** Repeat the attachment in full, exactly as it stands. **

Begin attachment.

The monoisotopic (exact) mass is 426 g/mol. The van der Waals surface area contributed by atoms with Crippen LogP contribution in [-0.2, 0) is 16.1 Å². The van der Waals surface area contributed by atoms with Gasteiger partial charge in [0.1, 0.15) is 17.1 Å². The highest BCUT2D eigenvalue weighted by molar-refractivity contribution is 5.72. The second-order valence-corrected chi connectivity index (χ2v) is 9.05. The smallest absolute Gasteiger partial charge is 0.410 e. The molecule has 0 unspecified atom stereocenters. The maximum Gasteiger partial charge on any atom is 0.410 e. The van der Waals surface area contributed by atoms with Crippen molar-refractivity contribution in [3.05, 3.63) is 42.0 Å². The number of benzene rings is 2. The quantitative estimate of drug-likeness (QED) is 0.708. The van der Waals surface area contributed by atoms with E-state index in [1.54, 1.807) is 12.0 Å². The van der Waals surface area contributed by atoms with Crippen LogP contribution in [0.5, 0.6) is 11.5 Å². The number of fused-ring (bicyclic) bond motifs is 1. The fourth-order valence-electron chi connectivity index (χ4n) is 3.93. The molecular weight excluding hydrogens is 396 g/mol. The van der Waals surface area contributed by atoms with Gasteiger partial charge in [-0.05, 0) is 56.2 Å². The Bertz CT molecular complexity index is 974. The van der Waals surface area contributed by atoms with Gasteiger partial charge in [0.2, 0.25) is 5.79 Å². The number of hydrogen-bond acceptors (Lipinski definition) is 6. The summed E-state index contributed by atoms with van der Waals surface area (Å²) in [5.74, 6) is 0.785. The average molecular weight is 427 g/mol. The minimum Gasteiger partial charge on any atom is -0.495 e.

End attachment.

The monoisotopic (exact) mass is 426 g/mol. The van der Waals surface area contributed by atoms with Crippen LogP contribution in [-0.2, 0) is 16.1 Å². The van der Waals surface area contributed by atoms with Gasteiger partial charge in [0.1, 0.15) is 17.1 Å². The highest BCUT2D eigenvalue weighted by molar-refractivity contribution is 5.72. The second-order valence-corrected chi connectivity index (χ2v) is 9.05. The smallest absolute Gasteiger partial charge is 0.410 e. The molecule has 0 unspecified atom stereocenters. The maximum Gasteiger partial charge on any atom is 0.410 e. The van der Waals surface area contributed by atoms with Crippen molar-refractivity contribution in [3.05, 3.63) is 42.0 Å². The number of benzene rings is 2. The quantitative estimate of drug-likeness (QED) is 0.708. The van der Waals surface area contributed by atoms with E-state index in [1.54, 1.807) is 12.0 Å². The van der Waals surface area contributed by atoms with Crippen LogP contribution in [0.5, 0.6) is 11.5 Å². The number of fused-ring (bicyclic) bond motifs is 1. The fourth-order valence-electron chi connectivity index (χ4n) is 3.93. The molecular weight excluding hydrogens is 396 g/mol. The van der Waals surface area contributed by atoms with Gasteiger partial charge in [-0.05, 0) is 56.2 Å². The Bertz CT molecular complexity index is 974. The van der Waals surface area contributed by atoms with Gasteiger partial charge in [0.2, 0.25) is 5.79 Å². The number of hydrogen-bond acceptors (Lipinski definition) is 6. The summed E-state index contributed by atoms with van der Waals surface area (Å²) in [5.74, 6) is 0.785. The average molecular weight is 427 g/mol. The minimum Gasteiger partial charge on any atom is -0.495 e.